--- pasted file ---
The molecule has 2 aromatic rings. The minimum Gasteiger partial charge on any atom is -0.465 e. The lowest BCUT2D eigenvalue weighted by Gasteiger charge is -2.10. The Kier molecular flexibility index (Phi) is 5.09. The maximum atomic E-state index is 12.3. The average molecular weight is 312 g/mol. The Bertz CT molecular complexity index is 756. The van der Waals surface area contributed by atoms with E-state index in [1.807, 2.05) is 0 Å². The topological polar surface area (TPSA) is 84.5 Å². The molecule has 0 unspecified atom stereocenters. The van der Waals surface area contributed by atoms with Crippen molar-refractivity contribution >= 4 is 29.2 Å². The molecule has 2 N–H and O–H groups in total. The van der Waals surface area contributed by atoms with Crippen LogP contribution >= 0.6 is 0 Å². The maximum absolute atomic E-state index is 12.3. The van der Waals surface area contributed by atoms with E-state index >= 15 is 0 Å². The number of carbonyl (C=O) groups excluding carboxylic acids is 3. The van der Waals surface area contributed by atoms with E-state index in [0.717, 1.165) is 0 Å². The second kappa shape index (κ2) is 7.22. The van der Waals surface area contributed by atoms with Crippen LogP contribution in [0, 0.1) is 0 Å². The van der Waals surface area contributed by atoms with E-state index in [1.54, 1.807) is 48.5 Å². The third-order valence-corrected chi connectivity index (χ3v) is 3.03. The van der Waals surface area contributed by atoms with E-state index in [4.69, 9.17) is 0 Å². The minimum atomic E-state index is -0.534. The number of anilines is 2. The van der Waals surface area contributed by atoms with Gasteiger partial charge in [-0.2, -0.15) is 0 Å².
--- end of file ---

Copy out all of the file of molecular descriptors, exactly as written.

The molecule has 2 aromatic rings. The minimum Gasteiger partial charge on any atom is -0.465 e. The lowest BCUT2D eigenvalue weighted by Gasteiger charge is -2.10. The Kier molecular flexibility index (Phi) is 5.09. The maximum atomic E-state index is 12.3. The average molecular weight is 312 g/mol. The Bertz CT molecular complexity index is 756. The van der Waals surface area contributed by atoms with E-state index in [1.807, 2.05) is 0 Å². The topological polar surface area (TPSA) is 84.5 Å². The molecule has 0 unspecified atom stereocenters. The van der Waals surface area contributed by atoms with Crippen molar-refractivity contribution >= 4 is 29.2 Å². The molecule has 2 N–H and O–H groups in total. The van der Waals surface area contributed by atoms with Crippen LogP contribution >= 0.6 is 0 Å². The maximum absolute atomic E-state index is 12.3. The van der Waals surface area contributed by atoms with E-state index >= 15 is 0 Å². The number of carbonyl (C=O) groups excluding carboxylic acids is 3. The van der Waals surface area contributed by atoms with E-state index in [0.717, 1.165) is 0 Å². The second kappa shape index (κ2) is 7.22. The van der Waals surface area contributed by atoms with Crippen LogP contribution in [0, 0.1) is 0 Å². The van der Waals surface area contributed by atoms with E-state index in [1.54, 1.807) is 48.5 Å². The third-order valence-corrected chi connectivity index (χ3v) is 3.03. The van der Waals surface area contributed by atoms with E-state index in [4.69, 9.17) is 0 Å². The minimum atomic E-state index is -0.534. The number of anilines is 2. The van der Waals surface area contributed by atoms with Gasteiger partial charge in [-0.2, -0.15) is 0 Å².